“Vertical extensions to existing buildings are one of timber’s sweet spots,” declares Peter Fisher of Bennetts Associates – the architectural practice behind the currently onsite Timber Square.
Consisting of two separate office buildings, the project is partly a reuse of a 1950s printworks, which will be extended vertically with CLT, and an adjacent steel-timber hybrid new-build. Fisher explains that the use of CLT, which is about 25% lighter than using steel, has enabled the creation of an additional storey on top of the building.
Scheduled to be completed in 2025, this highly bespoke project has required a lot of testing, and the designers have found many advantages to using CLT, contributing to its longevity, carbon impact and character.
“In the next two or three years I think we will see many more of these kinds of schemes coming through.”
Safety and speed in construction
Real estate group Lendlease have been advancing the use of mass timber internationally for over a decade. Technical leader Mario Lara Ledermann explains that, as well as helping them to achieve their ambitious carbon reduction targets for net zero by 2030 and absolute zero by 2040, they are seeing a host of further advantages to mass timber because of modern methods of construction.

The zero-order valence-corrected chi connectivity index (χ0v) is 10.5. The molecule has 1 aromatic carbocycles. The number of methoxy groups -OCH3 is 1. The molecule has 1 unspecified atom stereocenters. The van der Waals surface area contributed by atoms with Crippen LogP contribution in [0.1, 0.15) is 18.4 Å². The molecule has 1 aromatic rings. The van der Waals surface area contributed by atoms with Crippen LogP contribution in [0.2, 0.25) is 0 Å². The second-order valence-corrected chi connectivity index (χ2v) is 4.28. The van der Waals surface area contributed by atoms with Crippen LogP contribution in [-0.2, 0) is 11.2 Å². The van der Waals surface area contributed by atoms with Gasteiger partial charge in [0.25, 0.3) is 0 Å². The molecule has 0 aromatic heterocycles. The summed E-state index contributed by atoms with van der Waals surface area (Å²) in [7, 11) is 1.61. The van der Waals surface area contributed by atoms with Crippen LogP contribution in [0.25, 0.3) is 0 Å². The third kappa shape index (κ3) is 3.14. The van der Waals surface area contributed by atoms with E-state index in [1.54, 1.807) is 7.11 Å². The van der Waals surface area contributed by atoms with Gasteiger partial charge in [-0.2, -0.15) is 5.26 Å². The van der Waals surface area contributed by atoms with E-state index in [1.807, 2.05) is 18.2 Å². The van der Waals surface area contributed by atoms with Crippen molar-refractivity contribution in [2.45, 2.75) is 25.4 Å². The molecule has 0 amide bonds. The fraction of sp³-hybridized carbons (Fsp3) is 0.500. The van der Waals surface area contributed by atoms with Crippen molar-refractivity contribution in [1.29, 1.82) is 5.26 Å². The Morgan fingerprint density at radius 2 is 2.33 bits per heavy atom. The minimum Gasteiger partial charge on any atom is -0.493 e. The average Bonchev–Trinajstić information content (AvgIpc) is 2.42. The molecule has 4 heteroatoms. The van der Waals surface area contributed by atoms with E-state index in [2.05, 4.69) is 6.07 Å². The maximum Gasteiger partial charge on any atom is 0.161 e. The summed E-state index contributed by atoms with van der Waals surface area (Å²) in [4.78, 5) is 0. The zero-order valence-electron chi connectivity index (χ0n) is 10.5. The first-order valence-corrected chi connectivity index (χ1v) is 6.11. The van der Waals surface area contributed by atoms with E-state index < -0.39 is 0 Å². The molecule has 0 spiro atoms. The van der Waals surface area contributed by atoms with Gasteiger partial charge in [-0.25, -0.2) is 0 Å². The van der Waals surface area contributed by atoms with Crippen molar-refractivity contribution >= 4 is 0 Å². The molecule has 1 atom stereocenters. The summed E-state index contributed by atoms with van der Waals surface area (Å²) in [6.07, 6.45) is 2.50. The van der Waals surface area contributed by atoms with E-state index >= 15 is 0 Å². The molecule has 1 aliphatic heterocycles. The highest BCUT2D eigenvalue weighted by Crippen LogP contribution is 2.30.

“As well as reducing carbon emissions, there are real benefits to mass timber from a safety in construction perspective and a processing and programme standpoint.”
Ledermann describes how reduced risks onsite – including the removal of the need for scaffolding and the reduction of dust and pollution – are enabled by prefabrication and ‘kit of parts’ approaches, making for safer, quieter and more pleasant working conditions.